The Senate wrecked Trump’s deal to save ZTE

The Senate wrecked Trump’s deal to save ZTE

The Senate wrecked Trump’s deal to save ZTE

Lifting the ban under Trump's deal would result in ZTE still buying from U.S. suppliers, but paying massive fines upwards of $1 billion with USA law enforcement monitoring the company's actions.

Days after the Trump administration agreed to restore Chinese telecom firm ZTE's access to its USA parts suppliers, a bipartisan group moved to block the deal.

White House trade adviser Peter Navarro said on Sunday that President Donald Trump agreed to lift the ban as a personal favour to the president of China. Among other things, it would restore penalties on ZTE for violating USA export controls and bar US government agencies from purchasing or leasing equipment or services from the Chinese company.

Confirming details of the US deal, ZTE said late on Tuesday it would replace its board of directors and that of its import-export subsidiary ZTE Kangxun within 30 days of the June 8 order being signed by the United States.

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A bipartisan amendment was added to the National Defense Authorization Act that reinstitutes penalties against ZTE for violating USA sanctions against exporting to Iran and North Korea, and bans US government agencies from purchasing any of the company's devices or services.

All members of ZTE's leadership at or above the senior vice president level also must be terminated, along with any executive or officer tied to the wrongdoing.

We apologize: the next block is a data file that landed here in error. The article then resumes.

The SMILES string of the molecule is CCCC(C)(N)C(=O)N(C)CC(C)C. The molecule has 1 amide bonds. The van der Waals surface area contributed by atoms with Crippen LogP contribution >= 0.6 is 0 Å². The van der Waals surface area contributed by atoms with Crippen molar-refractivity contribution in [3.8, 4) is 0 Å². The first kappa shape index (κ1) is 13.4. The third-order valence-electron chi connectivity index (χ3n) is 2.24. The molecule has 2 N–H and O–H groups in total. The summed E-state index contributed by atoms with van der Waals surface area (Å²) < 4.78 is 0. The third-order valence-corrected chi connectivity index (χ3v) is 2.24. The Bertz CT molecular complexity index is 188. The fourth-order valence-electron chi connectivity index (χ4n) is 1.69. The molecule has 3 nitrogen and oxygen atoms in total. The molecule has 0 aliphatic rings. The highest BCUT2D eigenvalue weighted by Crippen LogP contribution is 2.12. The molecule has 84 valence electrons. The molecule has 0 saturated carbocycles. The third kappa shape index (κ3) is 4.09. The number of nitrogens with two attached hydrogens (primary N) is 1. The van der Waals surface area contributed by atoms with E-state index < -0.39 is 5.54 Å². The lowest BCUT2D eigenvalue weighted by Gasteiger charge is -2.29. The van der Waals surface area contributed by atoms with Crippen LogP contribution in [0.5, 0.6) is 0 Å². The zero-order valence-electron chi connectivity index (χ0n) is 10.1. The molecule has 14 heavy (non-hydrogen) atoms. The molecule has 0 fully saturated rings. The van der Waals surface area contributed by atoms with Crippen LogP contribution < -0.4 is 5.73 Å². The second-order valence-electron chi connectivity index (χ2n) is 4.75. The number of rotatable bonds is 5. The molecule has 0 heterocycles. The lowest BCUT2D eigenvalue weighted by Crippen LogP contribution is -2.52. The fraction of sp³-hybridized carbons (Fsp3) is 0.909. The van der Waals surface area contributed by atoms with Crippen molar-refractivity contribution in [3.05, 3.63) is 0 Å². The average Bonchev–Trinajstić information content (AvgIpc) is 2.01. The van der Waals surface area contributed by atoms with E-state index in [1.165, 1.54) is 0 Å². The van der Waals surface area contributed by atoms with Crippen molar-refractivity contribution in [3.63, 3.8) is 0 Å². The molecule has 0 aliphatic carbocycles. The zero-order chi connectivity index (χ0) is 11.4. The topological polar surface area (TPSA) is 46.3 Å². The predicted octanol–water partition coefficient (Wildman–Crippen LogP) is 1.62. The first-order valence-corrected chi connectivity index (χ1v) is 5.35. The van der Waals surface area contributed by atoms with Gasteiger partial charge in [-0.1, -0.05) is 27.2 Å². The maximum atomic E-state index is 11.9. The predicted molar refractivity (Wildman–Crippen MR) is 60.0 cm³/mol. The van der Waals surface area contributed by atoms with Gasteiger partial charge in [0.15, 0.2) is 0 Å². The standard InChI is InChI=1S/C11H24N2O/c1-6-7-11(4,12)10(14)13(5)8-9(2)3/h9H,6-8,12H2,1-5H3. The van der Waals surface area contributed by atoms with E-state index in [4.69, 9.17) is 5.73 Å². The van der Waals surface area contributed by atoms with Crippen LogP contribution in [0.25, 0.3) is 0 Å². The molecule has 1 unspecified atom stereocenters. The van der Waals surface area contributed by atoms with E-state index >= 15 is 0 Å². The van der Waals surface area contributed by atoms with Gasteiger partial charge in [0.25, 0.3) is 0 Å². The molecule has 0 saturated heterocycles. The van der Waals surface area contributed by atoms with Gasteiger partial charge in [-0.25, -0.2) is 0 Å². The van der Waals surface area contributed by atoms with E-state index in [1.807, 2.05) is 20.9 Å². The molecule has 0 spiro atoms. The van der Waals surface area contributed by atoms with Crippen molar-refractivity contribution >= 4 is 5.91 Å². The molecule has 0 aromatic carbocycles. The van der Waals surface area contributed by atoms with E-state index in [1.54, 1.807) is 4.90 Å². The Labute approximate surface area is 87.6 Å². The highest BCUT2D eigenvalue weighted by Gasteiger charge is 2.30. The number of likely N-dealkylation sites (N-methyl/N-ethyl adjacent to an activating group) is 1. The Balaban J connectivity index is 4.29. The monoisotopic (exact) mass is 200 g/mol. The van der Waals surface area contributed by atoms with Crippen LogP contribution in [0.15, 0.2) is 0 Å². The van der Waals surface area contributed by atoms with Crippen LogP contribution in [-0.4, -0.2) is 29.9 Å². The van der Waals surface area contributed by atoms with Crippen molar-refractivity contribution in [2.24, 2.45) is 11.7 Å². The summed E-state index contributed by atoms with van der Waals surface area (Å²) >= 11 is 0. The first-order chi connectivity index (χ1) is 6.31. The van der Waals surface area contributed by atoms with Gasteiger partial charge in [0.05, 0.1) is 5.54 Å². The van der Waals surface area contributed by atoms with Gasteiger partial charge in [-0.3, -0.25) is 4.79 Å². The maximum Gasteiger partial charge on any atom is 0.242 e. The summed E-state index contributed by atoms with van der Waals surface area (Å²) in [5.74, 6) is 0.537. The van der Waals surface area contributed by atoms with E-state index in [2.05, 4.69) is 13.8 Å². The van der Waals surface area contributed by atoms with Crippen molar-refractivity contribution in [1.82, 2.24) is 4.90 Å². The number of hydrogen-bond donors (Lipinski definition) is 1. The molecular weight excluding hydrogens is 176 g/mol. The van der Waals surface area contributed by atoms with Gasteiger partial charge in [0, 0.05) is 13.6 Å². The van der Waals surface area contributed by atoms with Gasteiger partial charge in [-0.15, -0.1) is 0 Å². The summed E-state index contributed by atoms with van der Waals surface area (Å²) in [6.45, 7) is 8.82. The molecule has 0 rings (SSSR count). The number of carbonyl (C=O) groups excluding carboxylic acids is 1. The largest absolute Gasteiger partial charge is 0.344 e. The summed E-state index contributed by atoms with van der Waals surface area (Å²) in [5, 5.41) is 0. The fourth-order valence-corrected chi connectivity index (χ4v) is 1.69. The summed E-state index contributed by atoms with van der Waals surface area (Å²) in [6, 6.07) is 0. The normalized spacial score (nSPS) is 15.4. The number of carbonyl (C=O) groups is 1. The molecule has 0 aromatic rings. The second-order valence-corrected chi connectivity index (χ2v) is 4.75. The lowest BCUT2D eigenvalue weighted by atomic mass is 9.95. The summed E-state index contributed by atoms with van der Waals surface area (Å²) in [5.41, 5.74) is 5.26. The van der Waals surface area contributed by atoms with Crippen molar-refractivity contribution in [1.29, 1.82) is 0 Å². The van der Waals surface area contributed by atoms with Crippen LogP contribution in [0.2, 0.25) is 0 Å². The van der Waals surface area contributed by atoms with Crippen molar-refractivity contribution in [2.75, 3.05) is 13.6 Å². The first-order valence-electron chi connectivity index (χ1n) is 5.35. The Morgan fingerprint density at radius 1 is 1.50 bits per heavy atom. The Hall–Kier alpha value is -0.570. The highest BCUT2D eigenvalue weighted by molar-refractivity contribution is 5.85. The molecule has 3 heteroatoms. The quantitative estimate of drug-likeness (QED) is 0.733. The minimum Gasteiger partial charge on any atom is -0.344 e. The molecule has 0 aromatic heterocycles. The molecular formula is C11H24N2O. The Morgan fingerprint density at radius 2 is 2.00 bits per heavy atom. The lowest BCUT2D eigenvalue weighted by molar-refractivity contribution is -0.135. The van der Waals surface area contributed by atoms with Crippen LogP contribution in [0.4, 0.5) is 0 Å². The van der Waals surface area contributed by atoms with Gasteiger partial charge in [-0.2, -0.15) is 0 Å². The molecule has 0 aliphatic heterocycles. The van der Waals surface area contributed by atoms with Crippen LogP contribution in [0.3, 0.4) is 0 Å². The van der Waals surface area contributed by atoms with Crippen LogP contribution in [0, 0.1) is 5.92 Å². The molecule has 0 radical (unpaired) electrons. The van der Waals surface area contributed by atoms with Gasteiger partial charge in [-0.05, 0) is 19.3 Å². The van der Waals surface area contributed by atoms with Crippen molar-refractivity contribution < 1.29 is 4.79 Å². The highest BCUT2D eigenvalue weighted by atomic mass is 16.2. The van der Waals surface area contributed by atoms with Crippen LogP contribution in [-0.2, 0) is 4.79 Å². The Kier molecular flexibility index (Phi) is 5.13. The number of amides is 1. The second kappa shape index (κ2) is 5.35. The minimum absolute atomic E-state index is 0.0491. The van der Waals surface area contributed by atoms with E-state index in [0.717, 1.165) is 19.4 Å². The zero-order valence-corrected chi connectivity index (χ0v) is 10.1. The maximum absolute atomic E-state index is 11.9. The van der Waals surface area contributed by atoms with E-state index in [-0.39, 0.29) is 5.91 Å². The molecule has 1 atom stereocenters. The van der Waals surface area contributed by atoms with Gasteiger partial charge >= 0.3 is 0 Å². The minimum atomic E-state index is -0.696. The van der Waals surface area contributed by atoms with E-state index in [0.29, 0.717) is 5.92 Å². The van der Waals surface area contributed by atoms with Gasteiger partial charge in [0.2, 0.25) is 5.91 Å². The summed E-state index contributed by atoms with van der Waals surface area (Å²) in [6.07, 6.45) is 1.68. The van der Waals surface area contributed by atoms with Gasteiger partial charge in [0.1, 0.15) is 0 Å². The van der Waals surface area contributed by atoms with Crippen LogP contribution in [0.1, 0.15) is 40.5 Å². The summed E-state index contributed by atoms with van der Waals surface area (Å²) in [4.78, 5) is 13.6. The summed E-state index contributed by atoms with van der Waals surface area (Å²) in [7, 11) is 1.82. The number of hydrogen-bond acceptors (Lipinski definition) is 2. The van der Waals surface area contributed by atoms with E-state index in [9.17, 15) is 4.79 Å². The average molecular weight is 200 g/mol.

The U.S. commerce department can exercise discretion in granting exceptions.

Last week, Reuters reported a preliminary deal included a US$1-billion fine and US$400-million to be paid by ZTE in escrow to cover any future violations. "Therefore, ZTE will most likely be able to resume operations in middle of next week". That sanction was put in place after the Chinese company violated the terms of an earlier agreement to punish it for illegal sales to Iran and North Korea.

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Senators plan to add a provision in the National Defense Authorization Act (NDAA), an annual defense policy bill they're expecting to pass this week, that will ban United States suppliers from selling to ZTE, reported The Wall Street Journal. The department also will select a monitor, known as a special compliance coordinator, within 30 days to report on compliance by ZTE and its affiliates worldwide for 10 years. After all, a Congressional report from 2012 called ZTE and Huawei threats to USA national security.

A separate monitor was appointed to a three-year term by a US federal court in Texas last year.

Lawmakers said on June 11 that the U.S. Senate will vote as soon as this week on bipartisan legislation to block the deal, which would allow the company to start buying equipment from U.S. suppliers again once its pays the fine and changes its management. ZTE is not allowed to take any action or make any public statement, even indirectly, denying any of the allegations.

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